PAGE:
All’s well that ends well

by Seren Boyd

Palliative care can be transformative but a lack of access and awareness means many patients go without. Doctors tell Seren Boyd about their work to help everyone who needs it achieve a ‘good death’

Location: UK
Published: Friday 24 November 2023

Becky Hirst worries about how patients and health professionals view her specialty. ‘It’s a public health problem that so many  people don’t understand what we do.’

Palliative care can transform the last days and even years for someone with a terminal illness. It can relieve the burden on families – and on other parts of the health system.

If a patient is referred in good time to palliative care, they and their family have a support system and plans in place to make the most of life while it lasts and hopefully have a good death when it comes.

Yet, despite the fact up to 90 per cent of all people dying in England may need generalist palliative care and support, fewer than half receive it, according to the charity Sue Ryder. The picture is repeated across the UK.

Dr Hirst and the multidisciplinary team at St Luke’s Hospice provide specialist support to terminally ill adults with needs that cannot be met by other healthcare teams, in their homes and in the hospice. She sees their role as protecting patients from unnecessary interventions and medication, managing their symptoms and enabling them to live well for as long as possible.

‘Everybody with advanced progressive life-limiting disease deserves palliative care,’ says Dr Hirst, ‘but people don’t realise how important it is until they or someone they love needs it.’

The barriers preventing people from receiving specialist palliative care are many and complex.

The Government says it’s committed to ‘high-quality palliative care’: local integrated care boards have a statutory responsibility to commission it. But pledges have not translated into funding.

Only 11 per cent of hospital trusts offer face-to-face access to specialist palliative care 24/7, according to the Royal College of Physicians. The eligibility bar to receiving care at home through the NHS in England and Wales is high.

Hospices, which offer free care to 300,000 people a year across the UK, have to fundraise two-thirds of their income on average – and are struggling financially. And, as Dr Hirst points out, hospices tend to be in ‘leafy suburbs’. The hospice where she worked previously was two bus rides away from the former mining communities it served, where palliative care needs were higher.

Dr Hirst is also deputy training programme director for palliative medicine in Yorkshire and Humber. She is concerned the specialty’s new training pathway, introduced in 2022, may make workforce shortages worse.

Trainees are now required to be dually accredited in palliative and internal medicine: Dr Hirst’s experience as a former GP would no longer be eligible. Filling higher specialty training posts has become much harder. ‘My perception is that the people who want to do palliative medicine are not always the people who want to be on an acute receiving rota.’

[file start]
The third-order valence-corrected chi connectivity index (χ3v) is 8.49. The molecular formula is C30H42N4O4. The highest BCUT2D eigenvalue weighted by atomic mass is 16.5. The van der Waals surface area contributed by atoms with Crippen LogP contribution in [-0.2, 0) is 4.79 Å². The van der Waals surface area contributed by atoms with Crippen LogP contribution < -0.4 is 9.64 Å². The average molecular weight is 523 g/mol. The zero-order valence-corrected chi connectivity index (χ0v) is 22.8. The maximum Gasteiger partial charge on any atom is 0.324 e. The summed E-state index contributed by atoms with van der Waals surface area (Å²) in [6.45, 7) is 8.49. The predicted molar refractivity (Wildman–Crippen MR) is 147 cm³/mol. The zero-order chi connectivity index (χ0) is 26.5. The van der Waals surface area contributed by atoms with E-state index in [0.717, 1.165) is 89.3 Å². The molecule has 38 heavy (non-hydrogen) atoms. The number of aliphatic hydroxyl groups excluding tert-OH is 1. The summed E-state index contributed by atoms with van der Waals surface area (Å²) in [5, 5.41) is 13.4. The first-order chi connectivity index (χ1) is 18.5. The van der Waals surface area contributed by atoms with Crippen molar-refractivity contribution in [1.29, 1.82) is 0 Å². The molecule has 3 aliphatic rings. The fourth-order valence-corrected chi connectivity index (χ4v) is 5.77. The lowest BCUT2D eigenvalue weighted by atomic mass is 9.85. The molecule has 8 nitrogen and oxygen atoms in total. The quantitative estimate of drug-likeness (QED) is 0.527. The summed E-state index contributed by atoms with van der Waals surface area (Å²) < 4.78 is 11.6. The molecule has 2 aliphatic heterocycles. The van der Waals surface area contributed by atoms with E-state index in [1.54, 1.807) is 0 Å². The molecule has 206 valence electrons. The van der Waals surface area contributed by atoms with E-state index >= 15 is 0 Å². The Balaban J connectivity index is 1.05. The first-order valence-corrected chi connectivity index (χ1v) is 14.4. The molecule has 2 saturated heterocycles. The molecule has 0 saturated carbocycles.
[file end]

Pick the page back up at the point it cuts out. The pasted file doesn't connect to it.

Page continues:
Outside the profession, palliative care lacks the political impetus and lay advocates for improvement that other specialties have, she fears. ‘The dead can’t complain and the bereaved are often not in a place to complain either.’

More pressing for Dr Hirst is the fact palliative care is not widely understood, even by clinicians. Hospices are commonly seen as ‘just for cancer’: palliative care is mistakenly associated with the very last days of life. Consequently, referrals don’t happen – or come late.

Dr Hirst recognises it can be hard to assess when patients are nearing death, especially those with non-malignant conditions such as heart failure who may come close to dying many times.

‘But we know if you’ve had a certain number of exacerbations in a certain amount of time, you’re more likely to die from the next one,’ says Dr Hirst. ‘So why aren’t we having some advance care planning conversations with these people to find out what they would want? I can only help with the patients that I know about.’

Meanwhile, the need for palliative care is growing. ‘All specialties are keeping patients alive for longer but people have lower functional ability and we’re seeing more chronically dying patients.’

Society in general and clinicians in particular must overcome their ‘squeamishness’ over talking about death and dying, Dr Hirst says, to allow  other specialties to work in a more collaborative fashion with palliative care from earlier in the patient’s journey.

‘Death isn’t going to happen any quicker just by talking about it. The evidence is that patients want to talk about end of life but they want their doctors to bring the subject up: that gives them permission to talk and tells them it’s safe.’

One of the great strengths of palliative care – and one of its great rewards for Dr Hirst – is having the time to talk to patients properly, especially about what matters to them.

She is a strong advocate of these ‘tender conversations’ – a phrase coined by palliative medicine specialist Dr Kathryn Mannix – effective, empathetic conversations which confront hard truths and explore positive ways forward. They’re what enable a young woman with terminal cancer to marry her fiancé or a wife to lie with her husband and hold him as he dies.

‘Often, it’s the first opportunity they’ve had to tell their whole story, from the beginning. Spending longer with patients in the first instance and setting them up with a good plan reduces the amount they’ll need to access services longer term. We forget that time is a therapeutic tool.’

Dr Hirst rarely feels upset by her work: she’s part of a strong, supportive team and their work is positive and productive, even amid so much loss.  When people ask her how she copes, she tells them she found general practice in Glasgow harder: ‘You were powerless to do anything about poor housing, abusive relationships, poverty.’

In contrast, she says: ‘In palliative care, once you’ve treated physical symptoms so people are feeling better, you look at their goals and what’s achievable. It may just be getting out into the garden because part of their spirituality is being a gardener. There’s always something I can do to make a difference. And there’s always hope: it’s just that we have to change what we hope for, until the hope is of a dignified death in the place of our choosing. One hundred per cent of us are going to die so let’s make sure we do that well.’